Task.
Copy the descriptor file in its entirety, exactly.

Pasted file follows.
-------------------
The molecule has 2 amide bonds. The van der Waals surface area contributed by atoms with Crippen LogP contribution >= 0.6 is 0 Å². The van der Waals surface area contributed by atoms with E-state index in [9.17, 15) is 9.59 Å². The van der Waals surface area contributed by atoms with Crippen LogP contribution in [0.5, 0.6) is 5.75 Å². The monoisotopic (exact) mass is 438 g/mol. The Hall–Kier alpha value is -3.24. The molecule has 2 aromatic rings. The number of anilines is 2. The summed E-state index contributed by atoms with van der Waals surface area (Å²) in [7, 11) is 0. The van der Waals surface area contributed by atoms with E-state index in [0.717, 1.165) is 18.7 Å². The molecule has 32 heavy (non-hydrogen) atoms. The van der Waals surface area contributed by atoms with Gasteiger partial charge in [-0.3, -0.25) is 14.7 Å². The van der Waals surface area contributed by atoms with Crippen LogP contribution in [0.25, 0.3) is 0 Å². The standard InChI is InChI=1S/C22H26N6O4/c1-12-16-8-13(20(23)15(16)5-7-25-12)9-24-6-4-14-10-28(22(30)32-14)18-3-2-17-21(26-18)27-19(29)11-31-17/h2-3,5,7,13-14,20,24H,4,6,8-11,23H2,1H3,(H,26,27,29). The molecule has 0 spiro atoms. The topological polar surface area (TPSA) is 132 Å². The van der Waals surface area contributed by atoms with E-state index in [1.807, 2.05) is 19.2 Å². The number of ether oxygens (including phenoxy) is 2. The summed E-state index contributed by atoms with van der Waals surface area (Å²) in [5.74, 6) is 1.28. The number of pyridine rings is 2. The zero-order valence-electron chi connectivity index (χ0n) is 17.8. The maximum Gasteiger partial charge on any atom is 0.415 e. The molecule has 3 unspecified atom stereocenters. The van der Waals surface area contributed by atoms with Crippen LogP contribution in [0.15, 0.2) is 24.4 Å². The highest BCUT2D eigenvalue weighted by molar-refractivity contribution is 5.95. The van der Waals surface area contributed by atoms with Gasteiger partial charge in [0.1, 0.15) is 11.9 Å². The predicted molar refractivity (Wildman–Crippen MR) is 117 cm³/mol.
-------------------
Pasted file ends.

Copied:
The molecule has 2 amide bonds. The van der Waals surface area contributed by atoms with Crippen LogP contribution >= 0.6 is 0 Å². The van der Waals surface area contributed by atoms with E-state index in [9.17, 15) is 9.59 Å². The van der Waals surface area contributed by atoms with Crippen LogP contribution in [0.5, 0.6) is 5.75 Å². The monoisotopic (exact) mass is 438 g/mol. The Hall–Kier alpha value is -3.24. The molecule has 2 aromatic rings. The number of anilines is 2. The summed E-state index contributed by atoms with van der Waals surface area (Å²) in [7, 11) is 0. The van der Waals surface area contributed by atoms with E-state index in [0.717, 1.165) is 18.7 Å². The molecule has 32 heavy (non-hydrogen) atoms. The van der Waals surface area contributed by atoms with Gasteiger partial charge in [-0.3, -0.25) is 14.7 Å². The van der Waals surface area contributed by atoms with Crippen LogP contribution in [0.25, 0.3) is 0 Å². The standard InChI is InChI=1S/C22H26N6O4/c1-12-16-8-13(20(23)15(16)5-7-25-12)9-24-6-4-14-10-28(22(30)32-14)18-3-2-17-21(26-18)27-19(29)11-31-17/h2-3,5,7,13-14,20,24H,4,6,8-11,23H2,1H3,(H,26,27,29). The molecule has 0 spiro atoms. The topological polar surface area (TPSA) is 132 Å². The van der Waals surface area contributed by atoms with E-state index in [1.807, 2.05) is 19.2 Å². The number of ether oxygens (including phenoxy) is 2. The summed E-state index contributed by atoms with van der Waals surface area (Å²) in [5.74, 6) is 1.28. The number of pyridine rings is 2. The zero-order valence-electron chi connectivity index (χ0n) is 17.8. The maximum Gasteiger partial charge on any atom is 0.415 e. The molecule has 3 unspecified atom stereocenters. The van der Waals surface area contributed by atoms with Crippen LogP contribution in [0.15, 0.2) is 24.4 Å². The highest BCUT2D eigenvalue weighted by molar-refractivity contribution is 5.95. The van der Waals surface area contributed by atoms with Gasteiger partial charge in [0.1, 0.15) is 11.9 Å². The predicted molar refractivity (Wildman–Crippen MR) is 117 cm³/mol.